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Help with Fuzz Face and Big Muff

10/17/2000 7:14 PM
Searching for Tone Help with Fuzz Face and Big Muff
You guys seem to know so much about this stuff. My Dad is an electrical engineer and could easily wire something for me. NONE of his expertise rubbed off on me. Anyway, I am trying to find a good Big Muff sound and a good Fuzz Face sound. I figure I can buy each pedal (reissue) and then have him modify it for me. My question would be, where do I find the correct schematics, parts, etc to make this work.  
I know that there are many schematics so I am looking for the best one out there. Any help with finding the best as well as the parts would be appreciated. Thanks so much.
10/17/2000 7:21 PM

The basic problem is that what sounds "good" to you may not be what is "good" to someone else.  
That being said, the usual applies:  
Read this article:  
Check out this page - especially the Fuzz Face and Big Muff parts:  
Read this page:  
and this one:  
No doubt there are a lot more pages, but the basic ideas are in there. For the Fuzz Face, a lot of it is biasing and matching of transistors. For the Big Muff, it may be all about capacitor types and values.  
The final answer, YOUR ears will tell you what is good when you start tweaking. It's your ears that count - when the pedal is right you will hear it and feel it.  
Good Luck!
10/17/2000 9:52 PM
Joe Gagan

Dude, just get in there and start pokin around, burn your fingers! You only THINK you didn't get any electronics from your Dad, -it's all in you, you must BELIEVE!  
Just start reading and messing around, pretty soon you will be doin' all the stuff!
10/17/2000 11:36 PM
Searching for Tone
What I plan on doing is to watch him do it and learn how to do it. Then I won't have to bother him. You know Dad's, they think it's all a waste of time even though he was a very talented musician himself.  
Thanks to both of you. I took the suggested sites and sent it to him. I am sure it will take him 5 minutes or so to do. He has opened many of my pedals before and laughed at how simple they are. We even talked about starting our own business once he retires.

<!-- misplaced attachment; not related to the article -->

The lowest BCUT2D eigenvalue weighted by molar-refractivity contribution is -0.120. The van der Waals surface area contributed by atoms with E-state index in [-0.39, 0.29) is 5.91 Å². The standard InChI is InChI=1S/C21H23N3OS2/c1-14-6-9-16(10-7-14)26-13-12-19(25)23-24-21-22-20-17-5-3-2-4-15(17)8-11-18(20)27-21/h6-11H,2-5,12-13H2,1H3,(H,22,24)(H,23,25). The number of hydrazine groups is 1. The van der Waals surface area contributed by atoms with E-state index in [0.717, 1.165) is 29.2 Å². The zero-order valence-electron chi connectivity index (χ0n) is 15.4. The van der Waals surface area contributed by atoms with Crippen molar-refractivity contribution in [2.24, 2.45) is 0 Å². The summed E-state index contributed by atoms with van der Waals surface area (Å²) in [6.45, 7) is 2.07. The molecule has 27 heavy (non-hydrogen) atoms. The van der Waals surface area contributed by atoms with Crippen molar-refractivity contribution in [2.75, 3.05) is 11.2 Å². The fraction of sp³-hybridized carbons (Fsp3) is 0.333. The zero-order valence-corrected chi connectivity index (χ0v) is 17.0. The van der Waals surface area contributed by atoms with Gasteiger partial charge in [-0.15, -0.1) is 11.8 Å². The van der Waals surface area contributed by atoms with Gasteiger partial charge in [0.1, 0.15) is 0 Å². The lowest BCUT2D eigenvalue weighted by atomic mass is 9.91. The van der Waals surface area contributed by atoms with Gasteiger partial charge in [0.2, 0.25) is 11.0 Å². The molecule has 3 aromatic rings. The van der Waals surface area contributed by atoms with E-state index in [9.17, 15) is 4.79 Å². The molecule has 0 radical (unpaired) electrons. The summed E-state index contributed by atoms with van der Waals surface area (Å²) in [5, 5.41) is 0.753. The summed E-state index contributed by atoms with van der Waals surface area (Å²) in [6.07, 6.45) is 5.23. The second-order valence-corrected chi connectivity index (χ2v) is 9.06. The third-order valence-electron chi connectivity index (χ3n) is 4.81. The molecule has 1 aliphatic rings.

Thanks again. Nice forum you got here. Probably be a frequent visitor now that I have found it.
10/18/2000 12:05 AM

Joe's right,  
You've got an advantage that your old man's an EE. He can quickly help you out with things if you stuff it up, and give you advice along the way.  
Get that soldering iron cranked up!  
10/18/2000 3:29 AM
Searching for Tone
Thanks man. He has about 50 soldering irons and about none work properly. I am sure we will head out to work to do this. I go home next weekend so I will let you know how things turn out. I will ask him if he has any clues to get better sound. His first job was designing stereos, radio station equipment and such. He built his own stereo that he had for 20 years and it still sounded better than things built 20 years later. I hope to get him fired up about this because he laughed at these pedals I had and I had some high-priced boutique stuff. Even delays he laughed at and I would guess that is a pretty hard thing to build.
10/24/2000 4:20 AM

Delays aren't too hard to build, it's the scarcity of the schematics and the chips are pretty much obsolete of the schematics that do exist. But you're right there isn't much in them. Most pedals can be put together in an afternoon.  
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